The Chicken Coop
Did you watch Oprah's show today? I watched the introduction and decided not to watch it. I know that conditions on the farms where chickens are mass produced are unnatural and cruel to the animals. But I had too much on my mind to tolerate it.
The photo above is one from my aunt's collection. It may have been my grandparent's coop or it may have been a neighbors. Either way, it was a typical sight around homes before the chicken growers took over the job. We had one when I was a child. We also had a hog pen with a couple of old hogs that my parents raised and butchered. I was only 4 years old, so I wasn't allowed near them. We had a nasty tempered rooster that flogged me if I went into the yard without one of my parents or my brother nearby to shoo him away.
I think we lived there about a year or so. It was a small farm near Peebles, Ohio. Not many people have ever heard of Peebles. I think I have met one. In spite of the ornery old rooster, I liked living there better than anywhere we ever lived. Mom gave me a brood of banny chicks to raise and I loved that. But it wasn't long after that my dad had a job offer in Chillicothe and we had to move. Mom sold my little chicks and I cried. I didn't want to give them up, but I had no choice.
I look back now and I wonder if maybe we've missed it all together. By that I mean that in becoming reliant on modern jobs, modern food production, and modern conveniences, we have made ourselves unable to survive any other way. My great grandparents and one set of grandparents were nearly self sufficient. They raised animals for meat and gardens for food. My Granny sold hogs and butter for extra money. Grandpa Mark worked the farm and off and on for Ashland Oil tending gas wells that lay in the area still. A good mule, a cow, some chickens and a large garden went a long, long way in sustaining their lives. They didn't have television or internet but they did go to bed each night tired enough to sleep and satisfied with their lives.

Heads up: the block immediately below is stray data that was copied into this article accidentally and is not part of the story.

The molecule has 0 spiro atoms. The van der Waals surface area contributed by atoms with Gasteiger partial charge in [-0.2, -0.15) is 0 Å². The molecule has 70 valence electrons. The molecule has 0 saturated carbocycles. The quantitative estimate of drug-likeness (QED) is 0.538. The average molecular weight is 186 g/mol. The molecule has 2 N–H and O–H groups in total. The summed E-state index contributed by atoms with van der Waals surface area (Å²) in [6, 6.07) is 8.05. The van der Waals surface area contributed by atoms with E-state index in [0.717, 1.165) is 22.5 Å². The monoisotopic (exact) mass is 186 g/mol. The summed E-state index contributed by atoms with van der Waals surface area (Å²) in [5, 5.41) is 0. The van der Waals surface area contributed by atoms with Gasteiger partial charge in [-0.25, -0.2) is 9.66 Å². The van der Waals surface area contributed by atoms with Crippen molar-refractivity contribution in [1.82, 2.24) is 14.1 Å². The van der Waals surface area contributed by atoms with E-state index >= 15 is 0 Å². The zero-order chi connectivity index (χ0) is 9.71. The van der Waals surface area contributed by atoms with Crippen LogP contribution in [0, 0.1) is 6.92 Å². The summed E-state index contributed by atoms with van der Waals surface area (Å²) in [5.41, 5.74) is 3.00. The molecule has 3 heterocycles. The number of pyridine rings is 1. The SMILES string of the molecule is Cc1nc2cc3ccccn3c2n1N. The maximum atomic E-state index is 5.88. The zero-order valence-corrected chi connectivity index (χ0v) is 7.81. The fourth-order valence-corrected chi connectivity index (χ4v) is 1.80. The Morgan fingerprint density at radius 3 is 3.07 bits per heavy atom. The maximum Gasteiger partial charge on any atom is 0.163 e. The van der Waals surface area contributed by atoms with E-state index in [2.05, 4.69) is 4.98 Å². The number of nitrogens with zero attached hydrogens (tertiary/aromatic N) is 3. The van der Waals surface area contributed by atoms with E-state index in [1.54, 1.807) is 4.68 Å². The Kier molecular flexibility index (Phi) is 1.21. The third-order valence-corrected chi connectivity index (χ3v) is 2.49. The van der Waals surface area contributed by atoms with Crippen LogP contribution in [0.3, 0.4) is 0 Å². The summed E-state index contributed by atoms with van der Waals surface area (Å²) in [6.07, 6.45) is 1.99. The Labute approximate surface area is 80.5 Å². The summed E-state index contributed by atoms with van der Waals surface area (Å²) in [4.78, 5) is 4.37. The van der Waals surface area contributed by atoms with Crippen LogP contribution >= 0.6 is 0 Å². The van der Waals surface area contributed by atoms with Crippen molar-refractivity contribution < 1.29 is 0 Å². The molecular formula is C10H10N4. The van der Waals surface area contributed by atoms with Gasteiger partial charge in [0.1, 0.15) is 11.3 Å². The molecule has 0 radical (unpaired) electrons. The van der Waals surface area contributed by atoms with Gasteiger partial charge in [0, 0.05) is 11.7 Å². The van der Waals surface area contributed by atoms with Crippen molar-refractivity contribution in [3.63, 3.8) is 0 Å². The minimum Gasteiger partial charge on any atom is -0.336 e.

When my dad applied to the University of Kentucky after high school, he was asked if he had magazines or newspapers in their home while growing up. When he told them no, they told him to forget it, he would never make it through college. He proved them wrong. That's the kind of stock I come from.
We are facing the biggest challenge of our lives right now. We are likely to lose our home. In these kinds of situations people usually choose either "fight or flight". I choose to fight. Hubby tends to choose flight. I don't know if he will rise up and fight, but I hope he will. This is a battle I cannot win by myself.
Something else my family gave me... I believe in the power of prayer.